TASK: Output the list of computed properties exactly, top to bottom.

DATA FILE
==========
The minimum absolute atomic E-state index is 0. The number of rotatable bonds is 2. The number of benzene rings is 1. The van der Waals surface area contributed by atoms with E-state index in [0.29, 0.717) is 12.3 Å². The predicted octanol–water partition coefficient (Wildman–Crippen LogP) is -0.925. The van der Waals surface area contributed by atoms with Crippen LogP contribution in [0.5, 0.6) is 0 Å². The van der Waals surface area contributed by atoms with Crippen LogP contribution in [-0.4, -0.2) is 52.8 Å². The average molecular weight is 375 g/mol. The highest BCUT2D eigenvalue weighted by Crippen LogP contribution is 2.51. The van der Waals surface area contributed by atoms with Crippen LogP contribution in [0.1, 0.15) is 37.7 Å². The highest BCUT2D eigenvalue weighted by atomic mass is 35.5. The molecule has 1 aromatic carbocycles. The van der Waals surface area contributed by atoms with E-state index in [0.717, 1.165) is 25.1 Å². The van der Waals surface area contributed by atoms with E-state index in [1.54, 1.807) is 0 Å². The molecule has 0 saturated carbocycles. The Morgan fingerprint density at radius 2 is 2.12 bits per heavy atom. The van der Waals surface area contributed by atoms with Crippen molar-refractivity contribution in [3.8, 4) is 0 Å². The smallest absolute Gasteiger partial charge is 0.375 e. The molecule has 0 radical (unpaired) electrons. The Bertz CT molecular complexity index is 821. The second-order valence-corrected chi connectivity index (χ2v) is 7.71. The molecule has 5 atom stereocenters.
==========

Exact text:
The minimum absolute atomic E-state index is 0. The number of rotatable bonds is 2. The number of benzene rings is 1. The van der Waals surface area contributed by atoms with E-state index in [0.29, 0.717) is 12.3 Å². The predicted octanol–water partition coefficient (Wildman–Crippen LogP) is -0.925. The van der Waals surface area contributed by atoms with Crippen LogP contribution in [0.5, 0.6) is 0 Å². The van der Waals surface area contributed by atoms with Crippen LogP contribution in [-0.4, -0.2) is 52.8 Å². The average molecular weight is 375 g/mol. The highest BCUT2D eigenvalue weighted by Crippen LogP contribution is 2.51. The van der Waals surface area contributed by atoms with Crippen LogP contribution in [0.1, 0.15) is 37.7 Å². The highest BCUT2D eigenvalue weighted by atomic mass is 35.5. The molecule has 1 aromatic carbocycles. The van der Waals surface area contributed by atoms with E-state index in [0.717, 1.165) is 25.1 Å². The van der Waals surface area contributed by atoms with E-state index in [1.54, 1.807) is 0 Å². The molecule has 0 saturated carbocycles. The Morgan fingerprint density at radius 2 is 2.12 bits per heavy atom. The van der Waals surface area contributed by atoms with Crippen molar-refractivity contribution in [3.8, 4) is 0 Å². The smallest absolute Gasteiger partial charge is 0.375 e. The molecule has 0 radical (unpaired) electrons. The Bertz CT molecular complexity index is 821. The second-order valence-corrected chi connectivity index (χ2v) is 7.71. The molecule has 5 atom stereocenters.